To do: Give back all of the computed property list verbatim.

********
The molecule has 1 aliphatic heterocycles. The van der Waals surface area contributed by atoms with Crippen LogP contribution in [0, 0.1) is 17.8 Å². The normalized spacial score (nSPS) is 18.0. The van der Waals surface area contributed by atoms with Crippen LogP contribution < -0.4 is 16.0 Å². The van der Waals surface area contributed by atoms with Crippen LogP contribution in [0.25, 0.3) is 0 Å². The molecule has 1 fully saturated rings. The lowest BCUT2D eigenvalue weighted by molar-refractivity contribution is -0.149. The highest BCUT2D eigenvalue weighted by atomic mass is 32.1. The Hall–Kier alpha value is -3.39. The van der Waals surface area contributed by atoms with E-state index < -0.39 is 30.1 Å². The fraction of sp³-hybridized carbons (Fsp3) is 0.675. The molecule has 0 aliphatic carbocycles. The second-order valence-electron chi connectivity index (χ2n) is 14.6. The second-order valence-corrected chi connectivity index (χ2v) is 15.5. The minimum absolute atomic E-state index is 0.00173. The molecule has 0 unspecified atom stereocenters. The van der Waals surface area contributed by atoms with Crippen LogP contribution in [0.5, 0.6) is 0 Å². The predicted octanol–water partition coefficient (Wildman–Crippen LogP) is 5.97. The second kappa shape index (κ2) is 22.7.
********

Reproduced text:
The molecule has 1 aliphatic heterocycles. The van der Waals surface area contributed by atoms with Crippen LogP contribution in [0, 0.1) is 17.8 Å². The normalized spacial score (nSPS) is 18.0. The van der Waals surface area contributed by atoms with Crippen LogP contribution < -0.4 is 16.0 Å². The van der Waals surface area contributed by atoms with Crippen LogP contribution in [0.25, 0.3) is 0 Å². The molecule has 1 fully saturated rings. The lowest BCUT2D eigenvalue weighted by molar-refractivity contribution is -0.149. The highest BCUT2D eigenvalue weighted by atomic mass is 32.1. The Hall–Kier alpha value is -3.39. The van der Waals surface area contributed by atoms with E-state index < -0.39 is 30.1 Å². The fraction of sp³-hybridized carbons (Fsp3) is 0.675. The molecule has 0 aliphatic carbocycles. The second-order valence-electron chi connectivity index (χ2n) is 14.6. The second-order valence-corrected chi connectivity index (χ2v) is 15.5. The minimum absolute atomic E-state index is 0.00173. The molecule has 0 unspecified atom stereocenters. The van der Waals surface area contributed by atoms with Crippen LogP contribution in [0.5, 0.6) is 0 Å². The predicted octanol–water partition coefficient (Wildman–Crippen LogP) is 5.97. The second kappa shape index (κ2) is 22.7.